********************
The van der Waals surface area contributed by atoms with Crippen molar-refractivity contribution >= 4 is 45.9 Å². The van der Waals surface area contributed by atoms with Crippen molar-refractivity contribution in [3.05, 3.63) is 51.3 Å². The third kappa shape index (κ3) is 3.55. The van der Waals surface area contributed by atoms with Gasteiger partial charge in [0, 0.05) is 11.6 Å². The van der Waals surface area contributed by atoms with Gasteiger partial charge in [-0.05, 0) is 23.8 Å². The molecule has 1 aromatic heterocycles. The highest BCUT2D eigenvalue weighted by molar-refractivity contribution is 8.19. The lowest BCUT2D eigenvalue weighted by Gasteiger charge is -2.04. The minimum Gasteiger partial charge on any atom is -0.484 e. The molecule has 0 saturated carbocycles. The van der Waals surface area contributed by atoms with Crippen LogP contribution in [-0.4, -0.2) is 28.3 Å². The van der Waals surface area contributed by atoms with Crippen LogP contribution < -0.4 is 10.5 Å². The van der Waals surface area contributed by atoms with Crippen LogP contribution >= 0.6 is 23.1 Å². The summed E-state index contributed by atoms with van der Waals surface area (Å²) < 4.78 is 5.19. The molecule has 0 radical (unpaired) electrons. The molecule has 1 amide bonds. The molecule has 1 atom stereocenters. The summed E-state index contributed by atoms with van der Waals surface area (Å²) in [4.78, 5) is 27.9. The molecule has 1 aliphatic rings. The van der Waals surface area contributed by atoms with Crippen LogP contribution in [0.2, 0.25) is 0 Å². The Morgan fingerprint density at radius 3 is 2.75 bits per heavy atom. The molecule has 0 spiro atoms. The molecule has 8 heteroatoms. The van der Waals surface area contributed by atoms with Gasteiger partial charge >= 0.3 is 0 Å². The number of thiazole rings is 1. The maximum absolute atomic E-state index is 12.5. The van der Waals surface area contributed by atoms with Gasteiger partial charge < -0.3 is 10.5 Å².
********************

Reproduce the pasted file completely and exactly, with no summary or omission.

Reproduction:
The van der Waals surface area contributed by atoms with Crippen molar-refractivity contribution >= 4 is 45.9 Å². The van der Waals surface area contributed by atoms with Crippen molar-refractivity contribution in [3.05, 3.63) is 51.3 Å². The third kappa shape index (κ3) is 3.55. The van der Waals surface area contributed by atoms with Gasteiger partial charge in [0, 0.05) is 11.6 Å². The van der Waals surface area contributed by atoms with Gasteiger partial charge in [-0.05, 0) is 23.8 Å². The molecule has 1 aromatic heterocycles. The highest BCUT2D eigenvalue weighted by molar-refractivity contribution is 8.19. The lowest BCUT2D eigenvalue weighted by Gasteiger charge is -2.04. The minimum Gasteiger partial charge on any atom is -0.484 e. The molecule has 0 saturated carbocycles. The van der Waals surface area contributed by atoms with Crippen LogP contribution in [-0.4, -0.2) is 28.3 Å². The van der Waals surface area contributed by atoms with Crippen LogP contribution < -0.4 is 10.5 Å². The van der Waals surface area contributed by atoms with Crippen LogP contribution >= 0.6 is 23.1 Å². The summed E-state index contributed by atoms with van der Waals surface area (Å²) < 4.78 is 5.19. The molecule has 0 radical (unpaired) electrons. The molecule has 1 amide bonds. The molecule has 1 atom stereocenters. The summed E-state index contributed by atoms with van der Waals surface area (Å²) in [4.78, 5) is 27.9. The molecule has 1 aliphatic rings. The van der Waals surface area contributed by atoms with Crippen LogP contribution in [0.2, 0.25) is 0 Å². The Morgan fingerprint density at radius 3 is 2.75 bits per heavy atom. The molecule has 0 spiro atoms. The molecule has 8 heteroatoms. The van der Waals surface area contributed by atoms with Gasteiger partial charge >= 0.3 is 0 Å². The number of thiazole rings is 1. The maximum absolute atomic E-state index is 12.5. The van der Waals surface area contributed by atoms with Gasteiger partial charge < -0.3 is 10.5 Å².